CH 1 - Burn The Asbestos Gasket / The Aluminum Fire
Apr 15, 2009

CH 2 - Automotive Fires Gasoline or Electrical
Apr 15, 2009

CH 3 - The Blond Hair and The Missing Knife
Apr 15, 2009

CH 4 - The Brown Product Works / Public Service
Apr 15, 2009

CH 5 - A Fool for a Client
Apr 15, 2009

CH 7 - "Hit and Run" Homicide / No Batch Experiments!
"Hit and Run" Homicide

A mid summer call from a lawyer brought us into the less likeable aspects of analysis and materials identification. An old "hit and run" case had re-surfaced through discovery of a possible suspect vehicle.

During a severe snowstorm in a small town in a north east state a party of carousing snowmobilers had stopped by the roadside. Some of the party had been drinking and were probably not paying attention to where they were. Out of the blowing snow came an old pick up truck which hit one of the party and kept right on going into the thickly swirling flakes. The victim died shortly after impact.

After interviewing witnesses the local detachment of the state police recognized the description of the truck but were unable to locate it when confronting the registered owners. Several months later the truck was located in an old shed where attempts were being made to repair damage to the impact area. The police impounded the vehicle and charged one of the owner's family with numerous offences.

We examined the jacket the victim had been wearing at the time and there were numerous flakes of a powder blue paint, various auto body fillers and primers. Several of the multiple layered particles on the jacket matched the samples taken from the damaged area of the truck.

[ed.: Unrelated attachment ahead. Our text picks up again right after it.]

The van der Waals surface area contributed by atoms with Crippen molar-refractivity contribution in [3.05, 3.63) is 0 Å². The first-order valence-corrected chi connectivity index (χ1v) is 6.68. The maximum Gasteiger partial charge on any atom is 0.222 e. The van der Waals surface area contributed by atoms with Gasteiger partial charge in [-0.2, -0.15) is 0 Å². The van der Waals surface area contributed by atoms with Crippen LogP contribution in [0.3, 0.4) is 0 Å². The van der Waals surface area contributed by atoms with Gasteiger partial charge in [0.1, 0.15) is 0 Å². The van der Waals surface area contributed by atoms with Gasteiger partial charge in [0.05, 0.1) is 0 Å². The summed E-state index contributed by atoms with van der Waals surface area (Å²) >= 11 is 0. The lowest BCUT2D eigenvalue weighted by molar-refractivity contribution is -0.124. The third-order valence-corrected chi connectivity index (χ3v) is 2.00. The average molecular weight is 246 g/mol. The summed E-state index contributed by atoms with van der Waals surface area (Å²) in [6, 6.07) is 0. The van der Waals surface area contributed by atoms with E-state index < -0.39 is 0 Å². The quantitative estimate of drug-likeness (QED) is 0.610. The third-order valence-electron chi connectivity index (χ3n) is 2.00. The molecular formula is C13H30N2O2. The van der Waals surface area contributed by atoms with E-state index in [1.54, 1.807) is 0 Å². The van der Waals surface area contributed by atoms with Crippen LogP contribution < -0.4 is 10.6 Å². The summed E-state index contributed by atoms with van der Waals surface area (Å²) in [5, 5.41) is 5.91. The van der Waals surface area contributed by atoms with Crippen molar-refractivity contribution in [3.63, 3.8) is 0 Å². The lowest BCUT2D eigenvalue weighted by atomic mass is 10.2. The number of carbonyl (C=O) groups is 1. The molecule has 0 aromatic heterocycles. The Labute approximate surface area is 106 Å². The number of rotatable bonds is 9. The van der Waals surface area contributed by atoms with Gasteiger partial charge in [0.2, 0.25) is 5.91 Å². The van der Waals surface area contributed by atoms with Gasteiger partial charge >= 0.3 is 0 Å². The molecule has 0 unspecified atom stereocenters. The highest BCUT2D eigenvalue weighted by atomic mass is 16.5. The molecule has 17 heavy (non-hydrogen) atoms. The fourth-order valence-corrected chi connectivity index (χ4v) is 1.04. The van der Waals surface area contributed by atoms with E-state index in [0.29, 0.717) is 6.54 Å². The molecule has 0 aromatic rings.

The court ruled the truck as the cause of death but the identity of the driver remains unknown.

No Batch Experiments!

An engineer from a contracting company requested some unusual testing on a quarter inch thick slab of silicon rubber. The specimen was soaked in distilled water and the total phenolic content, which leached into the water, was measured. The odor of phenolic compounds was quite distinct emanating from the sample and it was no surprise to see a positive analysis result entered into the lab records. The membrane was leaching phenolic compounds that imparted a strong "medicinal" taste and odor to the water.

Our report was written, invoice paid and we heard no more of the project for several years until a lawyer representing a contractor asked for our attendance at a meeting. The silicone rubber membrane had been used to line a municipal water storage tank that had produced tainted water. The tank liner was found to be defective in service and had to be removed at considerable expense. The meeting brought together the contractors representatives and legal counsel to plan out the course of action to be followed in suing the manufacturer to recover costs.

The batch preparation records were obtained from the manufacturer that described and recorded the preparations of the lots from which the defective product had been taken. The appropriate chemical and physical QA/QC testing had been done and conscientiously recorded. Also in with the testing records were notes describing cost saving experiments conducted with batch heat treatments at substantially lower temperatures and times than was the norm for production. It was these energy/cost saving experiments that had not heated the chemicals long enough for them to fully react and as a consequence produced the defective batch from which the un-reacted phenolic chemicals tainted the city water. The matter was settled out of court.